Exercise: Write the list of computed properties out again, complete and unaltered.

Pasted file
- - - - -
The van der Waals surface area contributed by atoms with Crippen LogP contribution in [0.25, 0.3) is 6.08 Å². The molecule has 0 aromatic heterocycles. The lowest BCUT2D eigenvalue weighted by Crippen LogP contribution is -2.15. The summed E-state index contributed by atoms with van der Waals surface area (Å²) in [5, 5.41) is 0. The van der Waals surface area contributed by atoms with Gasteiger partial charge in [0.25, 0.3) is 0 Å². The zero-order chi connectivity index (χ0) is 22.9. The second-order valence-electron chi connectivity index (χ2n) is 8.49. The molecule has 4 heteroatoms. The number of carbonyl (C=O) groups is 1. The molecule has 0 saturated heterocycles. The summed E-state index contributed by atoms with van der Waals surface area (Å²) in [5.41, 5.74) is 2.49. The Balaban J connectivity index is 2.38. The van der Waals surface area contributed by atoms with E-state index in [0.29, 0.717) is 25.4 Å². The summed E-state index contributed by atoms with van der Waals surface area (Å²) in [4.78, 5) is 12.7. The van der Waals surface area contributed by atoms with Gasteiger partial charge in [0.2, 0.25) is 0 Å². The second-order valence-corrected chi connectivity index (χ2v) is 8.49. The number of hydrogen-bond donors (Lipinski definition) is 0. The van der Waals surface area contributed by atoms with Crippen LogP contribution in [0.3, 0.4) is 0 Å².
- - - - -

The van der Waals surface area contributed by atoms with Crippen LogP contribution in [0.25, 0.3) is 6.08 Å². The molecule has 0 aromatic heterocycles. The lowest BCUT2D eigenvalue weighted by Crippen LogP contribution is -2.15. The summed E-state index contributed by atoms with van der Waals surface area (Å²) in [5, 5.41) is 0. The van der Waals surface area contributed by atoms with Gasteiger partial charge in [0.25, 0.3) is 0 Å². The zero-order chi connectivity index (χ0) is 22.9. The second-order valence-electron chi connectivity index (χ2n) is 8.49. The molecule has 4 heteroatoms. The number of carbonyl (C=O) groups is 1. The molecule has 0 saturated heterocycles. The summed E-state index contributed by atoms with van der Waals surface area (Å²) in [5.41, 5.74) is 2.49. The Balaban J connectivity index is 2.38. The van der Waals surface area contributed by atoms with E-state index in [0.29, 0.717) is 25.4 Å². The summed E-state index contributed by atoms with van der Waals surface area (Å²) in [4.78, 5) is 12.7. The van der Waals surface area contributed by atoms with Gasteiger partial charge in [0.2, 0.25) is 0 Å². The second-order valence-corrected chi connectivity index (χ2v) is 8.49. The number of hydrogen-bond donors (Lipinski definition) is 0. The van der Waals surface area contributed by atoms with Crippen LogP contribution in [0.3, 0.4) is 0 Å².